By Rob O'Brien
Local government continues to represent the largest number of complaints made to the Victorian Ombudsman, according to a report tabled in Parliament today.
In his 2010 annual report the Ombudsman, George Brouwer, revealed that his office had received 2,933 complaints from local government this year.
According to the report, issues raised included poor procurement and contract management practices; failure of governance; conflict of interest; staff misconduct; and, poor planning decisions.
In his 114-page report the Ombudsman also rounded on public officials for trying to influence his office during the process of investigations.
"Some agencies go on the defensive and attack my office or staff without a full appreciation of the details and circumstances," he said.
"It is disappointing that such agencies thus expend valuable time and resources rather than focusing on improvement and reducing opportunities for poor administration or indeed corrupt conduct in their organisations identified through my investigations."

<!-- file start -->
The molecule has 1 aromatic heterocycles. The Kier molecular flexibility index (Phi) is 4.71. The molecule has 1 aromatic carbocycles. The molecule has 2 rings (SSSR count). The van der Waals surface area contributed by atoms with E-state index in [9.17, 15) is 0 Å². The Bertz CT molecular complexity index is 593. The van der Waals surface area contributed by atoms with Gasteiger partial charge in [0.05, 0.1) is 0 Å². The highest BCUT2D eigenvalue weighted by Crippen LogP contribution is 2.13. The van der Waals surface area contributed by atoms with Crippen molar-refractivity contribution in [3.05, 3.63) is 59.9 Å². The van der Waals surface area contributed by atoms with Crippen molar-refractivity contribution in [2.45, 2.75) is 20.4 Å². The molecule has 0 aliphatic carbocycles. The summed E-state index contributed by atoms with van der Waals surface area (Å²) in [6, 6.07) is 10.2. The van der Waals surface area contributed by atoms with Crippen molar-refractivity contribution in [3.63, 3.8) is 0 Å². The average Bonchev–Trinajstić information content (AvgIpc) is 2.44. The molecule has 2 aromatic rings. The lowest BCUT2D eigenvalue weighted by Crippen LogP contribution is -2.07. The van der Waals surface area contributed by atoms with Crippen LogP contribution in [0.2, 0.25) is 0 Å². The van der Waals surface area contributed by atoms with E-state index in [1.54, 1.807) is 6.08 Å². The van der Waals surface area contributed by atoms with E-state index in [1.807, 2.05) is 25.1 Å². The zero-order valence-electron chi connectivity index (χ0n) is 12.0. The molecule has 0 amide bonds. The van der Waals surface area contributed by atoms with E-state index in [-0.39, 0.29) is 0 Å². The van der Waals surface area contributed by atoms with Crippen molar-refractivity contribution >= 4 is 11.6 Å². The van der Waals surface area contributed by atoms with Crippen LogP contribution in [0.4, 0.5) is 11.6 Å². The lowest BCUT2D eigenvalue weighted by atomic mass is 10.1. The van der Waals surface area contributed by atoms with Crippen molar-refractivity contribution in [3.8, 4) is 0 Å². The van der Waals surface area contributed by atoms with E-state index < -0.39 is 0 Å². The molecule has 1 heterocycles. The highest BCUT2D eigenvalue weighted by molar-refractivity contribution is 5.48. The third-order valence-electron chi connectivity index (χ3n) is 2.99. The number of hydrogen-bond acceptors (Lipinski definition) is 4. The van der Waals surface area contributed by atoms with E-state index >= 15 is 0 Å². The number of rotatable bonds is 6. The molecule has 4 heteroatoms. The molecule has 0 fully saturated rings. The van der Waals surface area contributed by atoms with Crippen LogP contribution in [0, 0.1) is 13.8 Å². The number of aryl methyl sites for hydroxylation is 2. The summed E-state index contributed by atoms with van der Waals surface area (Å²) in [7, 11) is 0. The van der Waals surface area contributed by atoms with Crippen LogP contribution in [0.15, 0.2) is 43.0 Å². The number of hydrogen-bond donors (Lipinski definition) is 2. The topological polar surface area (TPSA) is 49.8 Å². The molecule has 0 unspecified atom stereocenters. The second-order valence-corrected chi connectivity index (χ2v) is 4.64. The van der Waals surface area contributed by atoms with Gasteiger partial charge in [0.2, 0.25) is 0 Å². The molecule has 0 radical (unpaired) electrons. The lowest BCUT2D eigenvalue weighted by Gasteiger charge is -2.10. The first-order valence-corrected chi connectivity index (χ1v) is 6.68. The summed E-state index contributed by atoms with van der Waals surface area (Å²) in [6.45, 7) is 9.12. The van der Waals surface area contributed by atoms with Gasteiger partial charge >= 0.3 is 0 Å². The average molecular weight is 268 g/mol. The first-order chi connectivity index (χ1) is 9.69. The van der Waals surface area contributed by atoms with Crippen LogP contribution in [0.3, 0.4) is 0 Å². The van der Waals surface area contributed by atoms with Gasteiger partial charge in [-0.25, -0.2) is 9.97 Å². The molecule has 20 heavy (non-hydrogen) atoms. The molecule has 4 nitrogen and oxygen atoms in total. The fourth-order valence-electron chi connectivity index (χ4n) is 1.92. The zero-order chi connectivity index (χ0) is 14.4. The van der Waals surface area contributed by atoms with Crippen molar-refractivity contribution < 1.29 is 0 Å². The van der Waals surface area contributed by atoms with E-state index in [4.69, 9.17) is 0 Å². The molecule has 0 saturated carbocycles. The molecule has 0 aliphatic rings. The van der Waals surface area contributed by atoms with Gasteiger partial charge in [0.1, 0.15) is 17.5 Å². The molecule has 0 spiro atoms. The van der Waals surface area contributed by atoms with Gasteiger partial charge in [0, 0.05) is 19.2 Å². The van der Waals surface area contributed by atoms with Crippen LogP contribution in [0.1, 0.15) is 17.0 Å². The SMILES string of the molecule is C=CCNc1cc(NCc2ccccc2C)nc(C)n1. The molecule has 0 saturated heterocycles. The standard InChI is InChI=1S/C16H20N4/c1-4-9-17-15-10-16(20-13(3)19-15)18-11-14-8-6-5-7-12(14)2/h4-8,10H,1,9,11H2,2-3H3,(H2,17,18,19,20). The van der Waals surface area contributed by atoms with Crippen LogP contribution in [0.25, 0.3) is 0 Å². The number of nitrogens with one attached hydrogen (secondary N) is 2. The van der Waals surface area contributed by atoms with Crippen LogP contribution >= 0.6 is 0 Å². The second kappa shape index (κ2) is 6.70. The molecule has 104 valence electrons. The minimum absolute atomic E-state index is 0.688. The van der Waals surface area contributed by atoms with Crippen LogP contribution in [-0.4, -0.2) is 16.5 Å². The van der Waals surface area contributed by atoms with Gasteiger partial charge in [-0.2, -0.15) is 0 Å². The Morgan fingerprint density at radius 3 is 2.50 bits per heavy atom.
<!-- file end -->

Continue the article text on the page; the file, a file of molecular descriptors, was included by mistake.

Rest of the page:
Mr Brouwer criticised the culture of denial in organisations under investigation who sought to "intimidate the investigator and undermine the merits of the investigation, rather than to acknowledge and deal with the issues which have been identified.
“This is particularly the case where I had found wrongdoing by elected officials, especially in a political context as in the case of the Brimbank City Council.”
According to the report, the past year has been the busiest in the history of the Ombudsman with a total of 21,074 approaches.
Complaints have increased by 13.2 per cent to a total of 11,737 complaints, the report said.
However, the report highlighted the crucial role of the Ombudsman in the cultural shift in public organisations.
Of the 10 reports tabled in Parliament between July 2006 and June 2008, 93.5 per cent of recommendations made by the Ombudsman were either accepted or under consideration by the agency concerned.
“My recommendations following the investigation of such disclosures have led to changes in policies and processes and to some attitudinal and cultural change, reducing the risk and opportunities for corrupt conduct to occur in the future,” Mr Brouwer said.
The Ombudsman also highlighted the crucial role of whistleblowers in examining corruption, with whistleblower complaints up by more than 80 per cent this year.
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